SPECIAL DRAWING RIGHTS
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Finance Minister of India opposed a general allocation of new Special Drawing Rights (SDR) by the International Monetary Fund (IMF) because it might not be effective in easing Covid-19 driven financial pressures.
- The Finance Minister was concerned that such a major liquidity injection could produce potentially costly side-effects if countries used the funds for irrelevant purposes.
- The new SDR allocation will provide all 189 members with new foreign exchange reserves with no conditions.
Special Drawing Right (SDR):
- The SDR is neither a currency nor a claim on the IMF. Rather, it is a potential claim on the freely usable currencies of IMF members. SDRs can be exchanged for these currencies.
- The SDR serves as the unit of account of the IMF and some other international organizations.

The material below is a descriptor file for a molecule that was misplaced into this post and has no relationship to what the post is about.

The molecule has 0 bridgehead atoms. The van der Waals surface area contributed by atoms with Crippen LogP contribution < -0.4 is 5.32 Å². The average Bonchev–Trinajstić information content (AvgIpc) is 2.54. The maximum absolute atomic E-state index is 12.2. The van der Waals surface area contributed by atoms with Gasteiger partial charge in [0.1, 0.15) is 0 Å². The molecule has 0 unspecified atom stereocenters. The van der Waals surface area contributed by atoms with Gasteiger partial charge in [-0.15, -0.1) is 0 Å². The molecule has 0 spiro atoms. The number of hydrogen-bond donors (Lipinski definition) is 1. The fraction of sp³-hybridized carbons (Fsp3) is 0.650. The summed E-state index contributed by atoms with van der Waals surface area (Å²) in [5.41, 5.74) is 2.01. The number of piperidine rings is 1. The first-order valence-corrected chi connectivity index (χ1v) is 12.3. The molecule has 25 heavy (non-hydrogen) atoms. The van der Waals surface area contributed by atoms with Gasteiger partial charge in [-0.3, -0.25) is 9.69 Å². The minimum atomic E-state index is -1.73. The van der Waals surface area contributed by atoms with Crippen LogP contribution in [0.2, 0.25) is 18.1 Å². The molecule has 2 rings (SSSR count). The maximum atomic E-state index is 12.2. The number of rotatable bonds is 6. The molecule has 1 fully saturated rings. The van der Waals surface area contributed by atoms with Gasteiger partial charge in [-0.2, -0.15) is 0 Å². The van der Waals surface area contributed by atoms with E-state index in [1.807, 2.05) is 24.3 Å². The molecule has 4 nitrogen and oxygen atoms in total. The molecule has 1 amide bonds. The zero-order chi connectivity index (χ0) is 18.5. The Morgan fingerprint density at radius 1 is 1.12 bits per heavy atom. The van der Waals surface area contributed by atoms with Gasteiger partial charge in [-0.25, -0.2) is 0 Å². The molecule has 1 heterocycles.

- The currency value of the SDR is determined by summing the values in U.S. dollars, based on market exchange rates, of a SDR basket of currencies.
- The SDR basket of currencies includes the U.S. dollar, Euro, Japanese yen, pound sterling and the Chinese renminbi (included in 2016).
- The SDR currency value is calculated daily (except on IMF holidays or whenever the IMF is closed for business) and the valuation basket is reviewed and adjusted every five years.
- Quota (the amount contributed to the IMF) of a country is denominated (expressed) in SDRs.
- Members’ voting power is related directly to their quotas.
- India’s Foreign exchange reserves also incorporate SDR.
- So far SDR 204.2 billion (equivalent to about US$281 billion) have been allocated to members, including SDR 182.6 billion allocated in 2009 in the wake of the global financial crisis.
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